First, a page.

Dodge / Ram
by Evan Boberg, former Chrysler and AMC suspension engineer
Though I personally had little to do with the Liberty, I know well the people that designed it. I’ll offer my opinion as to why DCX missed the mark so badly.
In my book Common Sense Not Required, I wrote an entire section about my experiences designing Jeeps. From these efforts came the 1997 Wrangler (TJ) and the 1999 Grand Cherokee (ZJ). The Liberty (KJ) was just beginning to evolve and I was booted from the department before much was done.
Probably the greatest defender of the Jeep heritage at Chrysler was Bob Bachelor, a longtime engineer, who joined AMC after retiring from Chrysler twice. Bob passed away less than six months after I had been booted from the department. Other defenders of the Jeep heritage were also booted or left in disgust. There were no defenders of the Jeep left in the advanced design department.
Let me start by briefly reviewing some aspects of the history of Jeep:
Willys and Kaiser established the Jeep brand, and AMC took over in 1970. AMC upgraded the line with their own engines and some other improvements; however, no new vehicles were designed, except the Hummer at the AM General division, which built vehicles for the military. In 1978, Renault purchased a controlling interest in AMC; AM General was sold because the military would not buy vehicles from a foreign controlled manufacturer. Ironically, GM capitalized on the design originally done by Jeep under the AM General banner.
The Cherokee was a groundbreaking vehicle that never was duplicated by any other manufacturer. Like the minivan, the Cherokee was kind of an accident. In the late ’70s, after the oil scares, all the North American auto companies embarked on redesigns to downsize their products. SUVs were not a significant segment of the market, and their downsized versions were slow in coming. Essentially there was the Ford Bronco, Chevy and GMC Suburban and Blazer, Dodge Ramcharger, and the Jeep SJ Cherokee and Wagoneer. These vehicles were all adaptations of a truck, and with the exception of the Suburban and Jeeps, had few parts that were unique to the SUV.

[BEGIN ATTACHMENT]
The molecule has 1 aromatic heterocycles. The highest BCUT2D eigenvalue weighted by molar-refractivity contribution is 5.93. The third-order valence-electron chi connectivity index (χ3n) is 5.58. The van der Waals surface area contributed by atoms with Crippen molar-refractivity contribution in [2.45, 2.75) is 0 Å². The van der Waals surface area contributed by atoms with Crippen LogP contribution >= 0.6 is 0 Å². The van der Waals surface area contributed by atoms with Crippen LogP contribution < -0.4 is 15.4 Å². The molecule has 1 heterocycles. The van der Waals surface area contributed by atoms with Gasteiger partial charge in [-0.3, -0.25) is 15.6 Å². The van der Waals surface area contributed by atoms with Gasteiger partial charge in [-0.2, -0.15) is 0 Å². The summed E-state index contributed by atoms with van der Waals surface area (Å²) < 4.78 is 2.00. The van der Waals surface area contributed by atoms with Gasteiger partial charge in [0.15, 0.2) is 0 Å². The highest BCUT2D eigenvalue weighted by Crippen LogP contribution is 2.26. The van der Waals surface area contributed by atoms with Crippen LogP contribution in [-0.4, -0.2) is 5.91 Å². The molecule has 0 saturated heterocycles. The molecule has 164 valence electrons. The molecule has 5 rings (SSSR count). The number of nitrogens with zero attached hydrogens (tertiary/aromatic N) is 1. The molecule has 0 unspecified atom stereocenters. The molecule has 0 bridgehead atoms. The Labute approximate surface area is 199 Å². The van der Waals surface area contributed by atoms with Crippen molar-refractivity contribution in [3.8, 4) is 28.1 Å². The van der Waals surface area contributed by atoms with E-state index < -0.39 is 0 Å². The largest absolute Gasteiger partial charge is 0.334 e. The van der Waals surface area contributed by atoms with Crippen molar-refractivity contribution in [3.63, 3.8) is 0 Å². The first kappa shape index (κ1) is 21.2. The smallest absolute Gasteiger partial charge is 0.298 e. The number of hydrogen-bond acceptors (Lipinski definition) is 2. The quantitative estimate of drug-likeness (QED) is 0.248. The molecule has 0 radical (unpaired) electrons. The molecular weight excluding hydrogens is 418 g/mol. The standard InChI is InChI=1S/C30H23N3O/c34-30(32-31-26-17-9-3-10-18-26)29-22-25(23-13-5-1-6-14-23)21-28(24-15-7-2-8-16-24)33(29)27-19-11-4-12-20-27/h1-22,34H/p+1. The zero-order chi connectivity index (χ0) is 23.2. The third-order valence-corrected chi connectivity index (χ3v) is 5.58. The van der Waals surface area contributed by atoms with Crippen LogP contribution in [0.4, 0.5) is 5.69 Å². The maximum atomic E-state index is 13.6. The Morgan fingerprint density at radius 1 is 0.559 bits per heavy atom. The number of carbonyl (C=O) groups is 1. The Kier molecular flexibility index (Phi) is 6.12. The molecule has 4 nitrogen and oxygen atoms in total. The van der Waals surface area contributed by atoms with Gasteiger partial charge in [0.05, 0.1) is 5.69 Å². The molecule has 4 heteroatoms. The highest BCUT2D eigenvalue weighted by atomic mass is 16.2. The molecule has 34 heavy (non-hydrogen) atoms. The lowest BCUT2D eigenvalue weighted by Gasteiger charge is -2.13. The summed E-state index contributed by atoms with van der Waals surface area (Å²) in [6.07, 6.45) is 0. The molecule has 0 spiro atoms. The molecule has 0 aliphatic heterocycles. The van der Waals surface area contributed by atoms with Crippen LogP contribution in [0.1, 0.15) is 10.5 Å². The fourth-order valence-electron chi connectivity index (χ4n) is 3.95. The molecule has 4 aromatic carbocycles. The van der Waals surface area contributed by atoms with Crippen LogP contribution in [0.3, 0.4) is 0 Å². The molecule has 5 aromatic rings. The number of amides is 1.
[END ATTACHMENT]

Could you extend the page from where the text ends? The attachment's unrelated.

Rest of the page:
GM and Ford downsized their pickup trucks and soon followed with the SUV versions which followed the same pattern; adaptations of the compact trucks, thus smaller two-door versions of their larger two-door SUVs. Chrysler didn’t even bother, and bought vehicles from Mitsubishi to fill this market. The Japanese SUVs were also adaptations of trucks.
At Jeep, they didn’t sell many pickup trucks. When it came to doing a downsized version of their SUV, they designed an SUV first. Renault provided the cash, and the Cherokee was born. The Cherokee was the only SUV that was not an adaptation of a truck. Therefore, it had many advantages over the truck based SUVs. The most significant was that a four door version was designed from the start.
Trucks use body-on-frame construction with few exceptions (VW and Jeep Commanche). The Cherokee uses uni-body construction, like most passenger cars. The net result is a very strong, lightweight body. Renault doesn’t know how to sell cars in the US, but they do know how to build lightweight car bodies. In my book, Common Sense Not Required, I cover in depth the advantage of the Jeep Link/Coil suspension. One significant advantage, it is lightweight.